The repertoire of Peking opera is traditionally based on classical Chinese musical remaking works, or on historical fiction. Emperors and concubines, wandering monks and soldiers, officials and scientists are the main characters not only of classical literature of China, but also of Pecking musical drama.
Thinking about music in Pecking opera it is necessary to mention that musical accompaniment creates an orchestra or two, consisting of traditional Chinese instruments. Percussion is played by one of the most important roles – being both a musical instrument, and an indicator of what is happening on the stage. By the sound and tone of percussion viewers can determine what happens on the stage and what the characters of the action want to express – anger, joy, fear, surprise or happiness.
According to a variety of different descriptions of Pecking opera it is necessary to mention that music in the Beijing opera is a special subject. None European composers did come in a head to hear the music in the cosmic sounds of the universe, and then organize it according to the laws of the universe, that are established also by the universe. Chinese composers firmly believed that if you do not obey these rules, then they may occur chaos and confusion. Examining Pecking opera’s music Heisey stated that “The music of Peking opera is that of the ‘plate and cavity style’. Its melody with harmonious rhythms is graceful and pleasing to the ears. The melody may be classified into two groups: “Xipi” and “erhong”, guiding pattern, original pattern, slow pattern, quick pattern, desultory pattern being their chief patterns.” In addition to this Hsu emphasized that “the performance is accompanied by a tune played on wind instruments, percussion instruments and stringed instruments, the chief musical instruments being jinghu (a two-stringed bowed instrument with a high register), yueqin( a four-stringed plucked instrument with a full-moon-shaped sound box), Sanxian( a three-stringed plucked instrument), suona horn, flute drum, big-gong, cymbals, small-gong, etc.”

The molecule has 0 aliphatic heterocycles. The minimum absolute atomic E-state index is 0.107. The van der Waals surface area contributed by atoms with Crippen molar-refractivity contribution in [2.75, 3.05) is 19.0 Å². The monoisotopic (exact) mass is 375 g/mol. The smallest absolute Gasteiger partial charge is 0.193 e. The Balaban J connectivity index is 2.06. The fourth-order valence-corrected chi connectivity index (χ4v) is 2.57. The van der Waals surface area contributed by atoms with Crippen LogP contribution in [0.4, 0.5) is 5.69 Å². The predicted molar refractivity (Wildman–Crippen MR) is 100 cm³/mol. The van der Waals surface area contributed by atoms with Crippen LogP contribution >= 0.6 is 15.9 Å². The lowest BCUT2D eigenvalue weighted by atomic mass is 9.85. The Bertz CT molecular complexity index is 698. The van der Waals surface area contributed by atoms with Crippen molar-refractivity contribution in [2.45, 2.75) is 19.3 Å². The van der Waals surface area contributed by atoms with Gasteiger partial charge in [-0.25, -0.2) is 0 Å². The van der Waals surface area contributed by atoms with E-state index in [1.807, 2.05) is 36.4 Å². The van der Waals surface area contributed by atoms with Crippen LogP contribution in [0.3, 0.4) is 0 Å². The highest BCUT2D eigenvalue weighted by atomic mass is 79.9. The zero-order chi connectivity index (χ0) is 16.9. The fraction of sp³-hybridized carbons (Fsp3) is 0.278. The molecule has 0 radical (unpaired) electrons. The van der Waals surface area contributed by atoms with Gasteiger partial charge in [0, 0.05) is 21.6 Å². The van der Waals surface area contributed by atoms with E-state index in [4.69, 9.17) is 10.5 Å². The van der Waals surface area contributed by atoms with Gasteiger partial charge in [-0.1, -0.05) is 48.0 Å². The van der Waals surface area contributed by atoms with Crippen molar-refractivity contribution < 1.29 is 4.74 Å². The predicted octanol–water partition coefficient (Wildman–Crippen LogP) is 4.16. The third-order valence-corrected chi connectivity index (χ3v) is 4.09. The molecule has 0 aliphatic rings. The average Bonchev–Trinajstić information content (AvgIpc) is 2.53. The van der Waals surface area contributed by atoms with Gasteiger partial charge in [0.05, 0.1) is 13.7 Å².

Analyzing existed situation in the country and outside influences of other countries on Pecking opera we see that due to the continuous development of Chinese economy and the acceleration of modernization of the country before the artists of the genre of traditional Chinese drama, nowadays the question how to inherit, preserve and promote traditional performing arts of China has been arisen. It is good that artists of Pecking opera as one of the most representative of the National Performing Arts made the first steps towards reform and change. Listening to different new performances of old plots in Pecking opera we can find successful synthesis of traditional Pecking opera with elements of Western symphonic music. Thinking about such interesting use of symphonic music as a kind of outside influence we see that colorful symphonic music is organically woven into the fabric of Pecking Opera arias, creating exciting images of the scene. Thus, the use of symphonic music in the staging of Pecking opera is a new venture and a kind of creative search in the eyes of many artists. According to Goldstein we can read that “the art of Peking opera should keep pace with the times. We think about how to convert a Peking opera, to make it in tune with our times. We must give serious consideration to the heritage and continuously develop the art of Peking Opera, because innovation and transformation are the soul of progressively developed Chinese nation. Continuity and innovation should be combined together.”
Thus, taking the above stated into the consideration it is possible to come to the conclusion that Peking opera was deservedly recognized by UNESCO as one of the greatest achievements of world culture. And it is quite true, as Pecking opera, despite its rich history, is a harmonious mix of modernity and tradition, beauty and plastics, wisdom and philosophical meaning of life.
Goldstein, Joshua S. Drama Kings: Players and Publics in the Re-creation of Peking Opera, 1870–1937. University of California Press, 2007.
Heisey, D. Ray. In Chinese Aesthetics and Literature: A Reader. Ablex/Greenwood, 2000.
Hsu, Dolores Menstell. “Musical Elements of Chinese Opera”. The Musical Quarterly 50 (4), 1964.
Wichmann, Elizabeth. Listening to Theatre: The Aural Dimension of Beijing Opera. University of Hawaii Press, 1991.